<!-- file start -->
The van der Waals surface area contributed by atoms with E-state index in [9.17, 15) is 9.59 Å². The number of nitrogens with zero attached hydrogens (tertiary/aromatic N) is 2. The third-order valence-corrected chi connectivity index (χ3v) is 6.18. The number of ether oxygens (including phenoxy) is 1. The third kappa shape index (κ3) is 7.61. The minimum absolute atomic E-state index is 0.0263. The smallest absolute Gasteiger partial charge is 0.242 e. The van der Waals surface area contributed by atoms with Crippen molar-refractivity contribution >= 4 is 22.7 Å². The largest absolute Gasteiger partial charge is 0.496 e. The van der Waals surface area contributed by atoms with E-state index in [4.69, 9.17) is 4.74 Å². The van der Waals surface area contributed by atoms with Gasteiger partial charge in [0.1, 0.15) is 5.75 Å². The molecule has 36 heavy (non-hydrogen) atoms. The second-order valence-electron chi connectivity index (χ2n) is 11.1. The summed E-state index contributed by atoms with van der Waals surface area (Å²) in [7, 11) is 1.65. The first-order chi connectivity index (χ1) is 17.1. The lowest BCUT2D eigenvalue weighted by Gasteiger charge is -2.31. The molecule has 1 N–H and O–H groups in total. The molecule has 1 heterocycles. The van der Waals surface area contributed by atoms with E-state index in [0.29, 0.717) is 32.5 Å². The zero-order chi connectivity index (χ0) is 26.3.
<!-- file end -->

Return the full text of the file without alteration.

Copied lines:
The van der Waals surface area contributed by atoms with E-state index in [9.17, 15) is 9.59 Å². The number of nitrogens with zero attached hydrogens (tertiary/aromatic N) is 2. The third-order valence-corrected chi connectivity index (χ3v) is 6.18. The number of ether oxygens (including phenoxy) is 1. The third kappa shape index (κ3) is 7.61. The minimum absolute atomic E-state index is 0.0263. The smallest absolute Gasteiger partial charge is 0.242 e. The van der Waals surface area contributed by atoms with Crippen molar-refractivity contribution >= 4 is 22.7 Å². The largest absolute Gasteiger partial charge is 0.496 e. The van der Waals surface area contributed by atoms with E-state index in [4.69, 9.17) is 4.74 Å². The van der Waals surface area contributed by atoms with Gasteiger partial charge in [0.1, 0.15) is 5.75 Å². The molecule has 36 heavy (non-hydrogen) atoms. The second-order valence-electron chi connectivity index (χ2n) is 11.1. The summed E-state index contributed by atoms with van der Waals surface area (Å²) in [7, 11) is 1.65. The first-order chi connectivity index (χ1) is 17.1. The lowest BCUT2D eigenvalue weighted by Gasteiger charge is -2.31. The molecule has 1 N–H and O–H groups in total. The molecule has 1 heterocycles. The van der Waals surface area contributed by atoms with E-state index in [0.29, 0.717) is 32.5 Å². The zero-order chi connectivity index (χ0) is 26.3.